Today we are looking at the Frio OCK by Thermaltake – a cooler which boasts dual tower heatsinks, dual fans that can move 121 CFM of air, and 6 heatpipes to bring it all together.
That’s right, the Frio OCK is a beast, and it’s designed around the aesthetics of a Starcraft II bunker
The photo you see above is the Frio OCK installed on a Gigabyte Z68XP-UD4 motherboard – that’s not a micro-ATX board by the way, the Frio OCK is that big.
Measuring in at 143x138x158mm and weighing 2.4 pounds, this is not your “fits anywhere” heatsink. But if you are looking to take a CPU to its limits with air cooling, it may be worthy of consideration. Let’s find out!
Frio OCK – A Closer Look
We’re not going to waste a page taking pictures of the box and pasting specs… Rest assured that it comes packed safely inside a box, with foam and all that. For specs, you can go directly to Thermaltake’s site. Instead, we’ll take a closer look at the product itself, the stuff that really matters.
The heatsink is made of aluminum, and features forty-eight 0.4mm fins spaced just 1mm apart. This is an extremely dense configuration, and is assisted by six U-shaped copper heat pipes that are 6mm in diameter. It is obvious that this heatsink is intended to be used with a high CFM fan setup, which we’ll get to later.
The base is copper, to dissipate heat from the CPU better, but nickel plated for a more durable finish. The surface has a ‘machined’ look rather than the mirror finish we sometimes see on high end coolers. The plate consists of two pieces that are soldered together around the heatsinks, which probably isn’t the most efficient design heat-wise but keeps manufacturing costs down.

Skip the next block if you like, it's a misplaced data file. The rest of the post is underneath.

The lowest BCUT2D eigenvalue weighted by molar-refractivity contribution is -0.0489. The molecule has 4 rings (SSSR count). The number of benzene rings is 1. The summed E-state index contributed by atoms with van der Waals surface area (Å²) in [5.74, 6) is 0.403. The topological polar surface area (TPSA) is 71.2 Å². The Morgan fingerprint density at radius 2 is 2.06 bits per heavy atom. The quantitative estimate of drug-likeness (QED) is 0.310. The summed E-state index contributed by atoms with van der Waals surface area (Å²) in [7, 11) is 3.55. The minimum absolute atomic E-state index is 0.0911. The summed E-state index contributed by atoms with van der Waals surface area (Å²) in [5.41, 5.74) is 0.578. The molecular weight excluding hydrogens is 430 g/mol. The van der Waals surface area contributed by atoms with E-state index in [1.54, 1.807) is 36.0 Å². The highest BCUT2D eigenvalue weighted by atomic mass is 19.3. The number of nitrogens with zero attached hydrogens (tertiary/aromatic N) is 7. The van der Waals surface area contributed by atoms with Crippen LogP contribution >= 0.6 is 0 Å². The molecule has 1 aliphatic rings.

And now, the fan
The fan’s design is… interesting… If you were looking for a ‘classy’ aesthetic like you’d see with a Noctua cooler, you’ll have to look elsewhere. But if you want a design that shouts at the top of its lungs that you are one bad ass mofo (as if they couldn’t tell from the sound of all the fans in your rig whirring at top speed) then this is the one for you. As mentioned, it is based on a Starcraft II Terran bunker. I’m not a Starcraft player myself, but a quick Google Image Search makes it quite apparent this was the case.
Interestingly, being a universal cooler, they didn’t go all the way with either a red of blue colour scheme, but instead included both. It makes for an interesting contrast of colours, and I actually like the opaque effect. The shroud design actually makes it easy to install two fans – instead of messing around with brackets and perfect placement, you just pop it on, and it clicks into place.
As for the fans themselves, they are 130mm units that spin between 1200-2100 RPM, depending on what you have the included knob adjusted to. At low speed, they are quite audible – this is in no way a ‘silent’ cooler, no matter what you do with it. At High speed it roars, and is unsuitable for “quiet time” use. We’ll look at sound level tests later in the review.
On the next page, we’ll take a look at installation: